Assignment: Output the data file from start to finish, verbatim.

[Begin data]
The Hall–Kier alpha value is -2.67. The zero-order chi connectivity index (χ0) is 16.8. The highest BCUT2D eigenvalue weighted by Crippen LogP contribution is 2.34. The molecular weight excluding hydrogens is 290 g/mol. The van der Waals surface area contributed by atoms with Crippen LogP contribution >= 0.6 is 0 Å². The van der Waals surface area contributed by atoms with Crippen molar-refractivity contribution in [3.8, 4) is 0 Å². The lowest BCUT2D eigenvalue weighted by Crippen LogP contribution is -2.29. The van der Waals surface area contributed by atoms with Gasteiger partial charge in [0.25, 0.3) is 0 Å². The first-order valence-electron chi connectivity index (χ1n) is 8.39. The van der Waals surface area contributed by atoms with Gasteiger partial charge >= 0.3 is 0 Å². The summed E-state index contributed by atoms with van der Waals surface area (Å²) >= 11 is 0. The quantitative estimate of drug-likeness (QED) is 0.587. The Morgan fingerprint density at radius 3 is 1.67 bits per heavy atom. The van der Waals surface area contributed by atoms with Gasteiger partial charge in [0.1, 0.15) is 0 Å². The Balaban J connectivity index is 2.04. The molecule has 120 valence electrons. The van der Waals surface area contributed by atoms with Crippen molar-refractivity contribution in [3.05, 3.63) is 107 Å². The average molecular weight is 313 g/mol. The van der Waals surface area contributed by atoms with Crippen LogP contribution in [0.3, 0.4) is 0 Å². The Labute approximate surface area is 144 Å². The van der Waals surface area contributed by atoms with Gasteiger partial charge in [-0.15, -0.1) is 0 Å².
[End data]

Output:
The Hall–Kier alpha value is -2.67. The zero-order chi connectivity index (χ0) is 16.8. The highest BCUT2D eigenvalue weighted by Crippen LogP contribution is 2.34. The molecular weight excluding hydrogens is 290 g/mol. The van der Waals surface area contributed by atoms with Crippen LogP contribution >= 0.6 is 0 Å². The van der Waals surface area contributed by atoms with Crippen molar-refractivity contribution in [3.8, 4) is 0 Å². The lowest BCUT2D eigenvalue weighted by Crippen LogP contribution is -2.29. The van der Waals surface area contributed by atoms with Gasteiger partial charge in [0.25, 0.3) is 0 Å². The first-order valence-electron chi connectivity index (χ1n) is 8.39. The van der Waals surface area contributed by atoms with Gasteiger partial charge >= 0.3 is 0 Å². The summed E-state index contributed by atoms with van der Waals surface area (Å²) >= 11 is 0. The quantitative estimate of drug-likeness (QED) is 0.587. The Morgan fingerprint density at radius 3 is 1.67 bits per heavy atom. The van der Waals surface area contributed by atoms with Gasteiger partial charge in [0.1, 0.15) is 0 Å². The Balaban J connectivity index is 2.04. The molecule has 120 valence electrons. The van der Waals surface area contributed by atoms with Crippen molar-refractivity contribution in [3.05, 3.63) is 107 Å². The average molecular weight is 313 g/mol. The van der Waals surface area contributed by atoms with Crippen LogP contribution in [0.3, 0.4) is 0 Å². The Labute approximate surface area is 144 Å². The van der Waals surface area contributed by atoms with Gasteiger partial charge in [-0.15, -0.1) is 0 Å².